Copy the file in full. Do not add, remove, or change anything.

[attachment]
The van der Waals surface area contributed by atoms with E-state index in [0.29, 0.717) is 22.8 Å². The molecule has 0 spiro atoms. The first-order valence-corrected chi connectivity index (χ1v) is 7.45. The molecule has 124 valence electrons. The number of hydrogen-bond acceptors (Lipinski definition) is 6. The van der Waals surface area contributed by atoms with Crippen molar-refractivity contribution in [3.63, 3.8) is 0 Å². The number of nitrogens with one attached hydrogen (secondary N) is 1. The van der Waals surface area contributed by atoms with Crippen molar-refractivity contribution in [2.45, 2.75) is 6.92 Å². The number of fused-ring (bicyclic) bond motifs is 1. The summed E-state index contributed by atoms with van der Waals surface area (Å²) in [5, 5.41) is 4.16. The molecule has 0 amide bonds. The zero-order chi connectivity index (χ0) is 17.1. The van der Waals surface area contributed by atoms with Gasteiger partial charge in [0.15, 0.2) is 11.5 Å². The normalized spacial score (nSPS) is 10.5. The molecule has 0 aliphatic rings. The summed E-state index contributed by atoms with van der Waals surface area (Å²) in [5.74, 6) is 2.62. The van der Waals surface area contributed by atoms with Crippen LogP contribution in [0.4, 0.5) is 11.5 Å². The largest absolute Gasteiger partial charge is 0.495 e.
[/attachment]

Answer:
The van der Waals surface area contributed by atoms with E-state index in [0.29, 0.717) is 22.8 Å². The molecule has 0 spiro atoms. The first-order valence-corrected chi connectivity index (χ1v) is 7.45. The molecule has 124 valence electrons. The number of hydrogen-bond acceptors (Lipinski definition) is 6. The van der Waals surface area contributed by atoms with Crippen molar-refractivity contribution in [3.63, 3.8) is 0 Å². The number of nitrogens with one attached hydrogen (secondary N) is 1. The van der Waals surface area contributed by atoms with Crippen molar-refractivity contribution in [2.45, 2.75) is 6.92 Å². The number of fused-ring (bicyclic) bond motifs is 1. The summed E-state index contributed by atoms with van der Waals surface area (Å²) in [5, 5.41) is 4.16. The molecule has 0 amide bonds. The zero-order chi connectivity index (χ0) is 17.1. The van der Waals surface area contributed by atoms with Gasteiger partial charge in [0.15, 0.2) is 11.5 Å². The normalized spacial score (nSPS) is 10.5. The molecule has 0 aliphatic rings. The summed E-state index contributed by atoms with van der Waals surface area (Å²) in [5.74, 6) is 2.62. The van der Waals surface area contributed by atoms with Crippen LogP contribution in [0.4, 0.5) is 11.5 Å². The largest absolute Gasteiger partial charge is 0.495 e.